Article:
The thing that I loved about The Good Place was that it was always about the possibilities of the future and the reality that things can get better. People can get better. Almost anyone can get better if you can find a way to really connect with them and find a moment where the unfairness of the world isn’t present. The show essentially took the position that humans are mostly good, something that seems bold nowadays, when we are constantly bombarded with shows that say otherwise. Moreover, the show told us that goodness does not need to be inherent, but can instead be taught through effort and study. It also supposed that the thing which could most compel us to better ourselves was our interactions and connections with others. Again, in a world where dividing lines are constantly being drawn and redrawn, this always struck me as a bold stance.

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You can even eventually learn how to write music… but maybe not well.

The show also spent long periods lecturing about various philosophical principles and schools of thought, usually through Chidi having to explain them to the other characters. They spent an episode on Philippa Foot’s Trolley Problem, episodes on the concepts of Existentialism and Free Will, and essentially the entire series on the Paradox of Heaven and Hell. You could probably do an entire dissertation solely on the name drops in this show and how Tahani’s use of them for status is similar to Chidi’s use of them for credibility and authority. Seriously, the number of philosophers that are discussed or referenced in this series is astounding, although I admit that it has a bit of a Western bent to it (Chidi loves Sartre, so that tracks).

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This was a quote that was awesome in context.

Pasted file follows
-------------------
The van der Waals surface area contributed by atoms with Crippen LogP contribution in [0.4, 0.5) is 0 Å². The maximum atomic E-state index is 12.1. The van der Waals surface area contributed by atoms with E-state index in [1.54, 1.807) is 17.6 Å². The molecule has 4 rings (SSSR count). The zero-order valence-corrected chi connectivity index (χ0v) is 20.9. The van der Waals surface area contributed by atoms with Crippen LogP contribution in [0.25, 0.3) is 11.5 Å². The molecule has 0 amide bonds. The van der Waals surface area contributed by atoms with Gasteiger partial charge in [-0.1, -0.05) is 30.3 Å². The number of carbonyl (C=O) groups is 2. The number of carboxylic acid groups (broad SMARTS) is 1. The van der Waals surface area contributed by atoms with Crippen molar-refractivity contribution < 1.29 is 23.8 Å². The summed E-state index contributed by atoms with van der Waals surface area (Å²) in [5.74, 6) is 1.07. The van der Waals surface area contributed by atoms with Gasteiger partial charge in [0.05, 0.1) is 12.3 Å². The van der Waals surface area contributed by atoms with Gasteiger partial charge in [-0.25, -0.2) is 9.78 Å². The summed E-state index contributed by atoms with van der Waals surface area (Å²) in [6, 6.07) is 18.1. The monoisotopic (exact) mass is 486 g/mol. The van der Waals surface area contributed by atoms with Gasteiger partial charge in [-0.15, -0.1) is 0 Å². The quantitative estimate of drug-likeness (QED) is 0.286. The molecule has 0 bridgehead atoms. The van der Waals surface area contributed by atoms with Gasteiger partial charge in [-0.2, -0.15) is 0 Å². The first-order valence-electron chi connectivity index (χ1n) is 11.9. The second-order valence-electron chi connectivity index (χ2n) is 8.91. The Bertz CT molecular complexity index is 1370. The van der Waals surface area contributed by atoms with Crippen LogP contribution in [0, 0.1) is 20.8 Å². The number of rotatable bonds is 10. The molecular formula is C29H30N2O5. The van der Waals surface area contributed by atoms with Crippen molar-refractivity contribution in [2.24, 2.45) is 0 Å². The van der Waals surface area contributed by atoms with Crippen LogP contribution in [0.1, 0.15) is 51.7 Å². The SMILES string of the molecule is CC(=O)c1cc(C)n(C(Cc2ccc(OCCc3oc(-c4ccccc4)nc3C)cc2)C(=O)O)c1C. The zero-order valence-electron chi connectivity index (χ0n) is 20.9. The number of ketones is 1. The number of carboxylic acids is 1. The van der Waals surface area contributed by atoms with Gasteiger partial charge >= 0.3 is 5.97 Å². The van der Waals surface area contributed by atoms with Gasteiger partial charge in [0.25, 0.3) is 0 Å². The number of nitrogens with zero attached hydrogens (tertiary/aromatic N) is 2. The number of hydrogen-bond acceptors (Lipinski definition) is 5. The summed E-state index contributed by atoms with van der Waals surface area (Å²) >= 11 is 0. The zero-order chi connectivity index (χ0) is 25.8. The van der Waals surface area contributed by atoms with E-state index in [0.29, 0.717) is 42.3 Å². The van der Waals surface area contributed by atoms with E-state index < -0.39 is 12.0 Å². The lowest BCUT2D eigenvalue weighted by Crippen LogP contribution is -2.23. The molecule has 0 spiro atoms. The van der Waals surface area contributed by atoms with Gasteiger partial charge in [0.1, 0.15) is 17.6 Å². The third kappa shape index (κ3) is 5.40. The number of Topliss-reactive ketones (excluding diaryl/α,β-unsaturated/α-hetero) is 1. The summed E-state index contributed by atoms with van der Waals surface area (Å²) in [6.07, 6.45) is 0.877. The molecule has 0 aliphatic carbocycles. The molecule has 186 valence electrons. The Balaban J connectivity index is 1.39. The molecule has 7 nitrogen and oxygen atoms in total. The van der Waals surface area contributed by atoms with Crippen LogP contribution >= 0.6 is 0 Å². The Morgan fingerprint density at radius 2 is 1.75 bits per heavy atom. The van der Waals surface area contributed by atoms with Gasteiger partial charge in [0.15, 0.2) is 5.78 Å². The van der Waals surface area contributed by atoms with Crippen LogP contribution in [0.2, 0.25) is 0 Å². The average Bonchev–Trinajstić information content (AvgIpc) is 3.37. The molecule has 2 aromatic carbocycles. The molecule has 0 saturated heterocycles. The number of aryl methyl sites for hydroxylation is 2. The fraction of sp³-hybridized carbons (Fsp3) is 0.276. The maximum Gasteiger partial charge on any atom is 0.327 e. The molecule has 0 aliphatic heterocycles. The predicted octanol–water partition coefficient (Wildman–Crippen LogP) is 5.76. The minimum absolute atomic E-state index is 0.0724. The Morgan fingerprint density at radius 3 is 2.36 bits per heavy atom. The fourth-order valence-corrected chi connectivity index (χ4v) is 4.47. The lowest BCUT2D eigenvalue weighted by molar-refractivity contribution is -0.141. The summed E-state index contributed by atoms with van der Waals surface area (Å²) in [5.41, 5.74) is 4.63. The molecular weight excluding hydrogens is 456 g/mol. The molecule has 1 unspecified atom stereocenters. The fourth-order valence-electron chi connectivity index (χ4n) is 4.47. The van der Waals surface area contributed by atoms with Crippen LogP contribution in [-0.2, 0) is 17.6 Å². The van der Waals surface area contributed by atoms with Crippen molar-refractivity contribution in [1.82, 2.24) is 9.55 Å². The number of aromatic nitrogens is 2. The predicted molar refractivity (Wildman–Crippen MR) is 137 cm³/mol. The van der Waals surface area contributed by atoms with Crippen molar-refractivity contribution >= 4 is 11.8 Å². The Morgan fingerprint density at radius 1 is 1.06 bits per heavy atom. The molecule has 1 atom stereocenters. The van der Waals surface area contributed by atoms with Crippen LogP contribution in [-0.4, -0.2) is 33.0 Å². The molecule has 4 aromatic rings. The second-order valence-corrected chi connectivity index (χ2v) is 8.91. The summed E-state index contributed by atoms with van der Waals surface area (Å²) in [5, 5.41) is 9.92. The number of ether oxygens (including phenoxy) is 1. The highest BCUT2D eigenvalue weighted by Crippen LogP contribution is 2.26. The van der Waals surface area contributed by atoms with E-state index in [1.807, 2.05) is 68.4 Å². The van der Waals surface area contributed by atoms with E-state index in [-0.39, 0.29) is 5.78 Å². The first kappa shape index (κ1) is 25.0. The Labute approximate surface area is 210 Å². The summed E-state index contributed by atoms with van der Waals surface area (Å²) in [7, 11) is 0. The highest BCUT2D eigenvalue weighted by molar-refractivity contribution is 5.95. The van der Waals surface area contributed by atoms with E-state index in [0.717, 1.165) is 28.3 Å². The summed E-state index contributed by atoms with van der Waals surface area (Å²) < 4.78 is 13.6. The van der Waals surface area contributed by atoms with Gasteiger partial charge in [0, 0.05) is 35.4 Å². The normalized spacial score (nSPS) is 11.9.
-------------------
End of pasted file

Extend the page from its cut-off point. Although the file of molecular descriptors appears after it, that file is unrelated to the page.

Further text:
While all of this would normally make a show unbelievably dull or preachy, the series managed to make it work through a combination of spectacular writing and amazing interplay between the cast. All of them have defined character arcs, although Janet’s is a little less distinct by virtue of her omniscience and immortality. All of their personalities are simultaneously exaggerated and also relatable, although, again, Janet’s is a little harder to relate to until she develops more human issues. This allows all of the show’s clever lines and emotional scenes to work as well as they did. Also, let’s be honest, everyone on the show is super attractive and that didn’t hurt things at all. 

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Seriously, all of these people are beautiful.

I loved this show, largely for the fact that it was willing to try to tell everyone that humanity isn’t doomed, because we can always get better. It might end up being wrong, but I think they really had a point and I wish everyone would sit through this series, at least once. 

If you want to check out some more by the Joker on the Sofa, check out the 100 Greatest TV Episodes of All TimeCollection of TV EpisodesCollection of Movie Reviews, or the Joker on the Sofa Reviews.